Living through the pandemic has had a significant impact on the mental health of people across our country, particularly children and young people and I thank all constituents who have contacted me about this extremely important matter. I strongly welcome the steps the Government is taking to improve access to mental health support and services. Due to existing diary commitments, I was, unfortunately, unable to attend the Young Minds event in Parliament.
The NHS Long Term Plan increased investment in mental health services by at least £2.3 billion a year by 2023/24 so that an additional 345,000 children and young people are now able to get the necessary NHS-funded mental health support they need. The NHS children and young people’s mental health workforce has also grown by 40% since 2019.
In 2021/22, the Government provided an additional £79 million in response to the pandemic to expand children’s mental health services in the same financial year. Over 689,000 children and young people under 18 were supported through NHS-funded mental health community services with at least one contact in the twelve months to July 2022, compared to 615,000 for the same period to July 2021.
Mental Health support teams now cover 26% of pupils in schools, a year earlier than originally proposed in the Transforming Children and Young People’s Mental Health Provision Green Paper. This will increase to 399 teams, covering around 35% of pupils by April 2023, with over 500 planned to be up and running by 2024. Rollout of further mental health support teams is being developed and will be confirmed in due course.
On average, each mental health support team will work with around 8,000 children across 10-20 schools and colleges. All schools involved will have a mental health lead. Each mental health support team is made up of education mental health practitioners and senior clinicians or higher-level therapists, as well as a team manager and some admin support. These teams act as a link with local NHS children and young people’s mental health services.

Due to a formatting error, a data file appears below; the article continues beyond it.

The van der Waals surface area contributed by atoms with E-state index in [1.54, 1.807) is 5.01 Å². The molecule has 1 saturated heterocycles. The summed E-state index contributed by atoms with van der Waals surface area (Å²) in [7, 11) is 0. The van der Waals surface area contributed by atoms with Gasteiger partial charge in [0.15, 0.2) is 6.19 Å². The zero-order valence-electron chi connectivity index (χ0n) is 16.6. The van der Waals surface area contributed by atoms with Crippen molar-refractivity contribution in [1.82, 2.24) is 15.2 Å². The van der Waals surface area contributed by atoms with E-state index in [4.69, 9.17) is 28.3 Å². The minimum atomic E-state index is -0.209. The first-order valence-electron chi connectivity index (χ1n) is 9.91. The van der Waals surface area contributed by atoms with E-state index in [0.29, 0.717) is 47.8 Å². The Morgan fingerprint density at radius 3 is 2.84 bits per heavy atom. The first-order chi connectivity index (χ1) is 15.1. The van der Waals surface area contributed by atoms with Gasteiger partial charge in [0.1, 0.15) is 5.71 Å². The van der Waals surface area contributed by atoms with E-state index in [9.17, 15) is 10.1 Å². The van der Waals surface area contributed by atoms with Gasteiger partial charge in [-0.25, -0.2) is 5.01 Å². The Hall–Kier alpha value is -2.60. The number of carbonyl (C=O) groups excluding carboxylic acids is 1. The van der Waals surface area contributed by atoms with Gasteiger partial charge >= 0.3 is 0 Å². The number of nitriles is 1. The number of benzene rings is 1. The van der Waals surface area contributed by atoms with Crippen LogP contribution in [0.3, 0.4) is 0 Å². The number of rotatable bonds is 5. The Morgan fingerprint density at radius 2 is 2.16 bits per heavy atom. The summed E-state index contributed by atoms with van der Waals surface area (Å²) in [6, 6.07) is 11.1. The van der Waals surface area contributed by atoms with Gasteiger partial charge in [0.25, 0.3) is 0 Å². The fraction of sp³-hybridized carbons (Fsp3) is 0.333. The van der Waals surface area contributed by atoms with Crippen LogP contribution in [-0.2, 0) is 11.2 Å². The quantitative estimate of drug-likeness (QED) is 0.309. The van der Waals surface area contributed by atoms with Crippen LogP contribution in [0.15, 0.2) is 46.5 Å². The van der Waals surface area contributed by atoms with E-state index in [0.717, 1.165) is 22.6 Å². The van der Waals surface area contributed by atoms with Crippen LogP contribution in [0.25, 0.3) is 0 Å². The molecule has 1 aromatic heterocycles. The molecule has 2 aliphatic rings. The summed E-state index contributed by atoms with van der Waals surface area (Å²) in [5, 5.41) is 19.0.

In our Plan for Patients, published in September last year, the Government committed to expanding mental health support for children at school, given that half of mental health conditions take root by the age of 14. This included a commitment to boost the number of mental health practitioners in primary care and to strengthen mental health support in schools. Furthermore, the Department for Education has committed to offer all state schools and colleges a grant to train a senior mental health lead by 2025, and over 11,700 schools and colleges have taken up the training offer so far. This is backed by £10 million in the 2022/23 fiscal year.
Locally, West Sussex Single Point of access (SPoA) helps children and young people (4-17) to find the right service for then and is a gateway in to CAMHS, YES (11-18), Dialogue and West Sussex Mind – Be OK (16-15). Young Minds gives support and advice to young people, parents & those who work with young people. These additional services can offer free, confidential support and advice to young people in the Mid-Sussex area.
As a constituency MP, I continue to engage with local mental health services about provision across Mid Sussex and my casework team are able to support constituents with personal enquiries.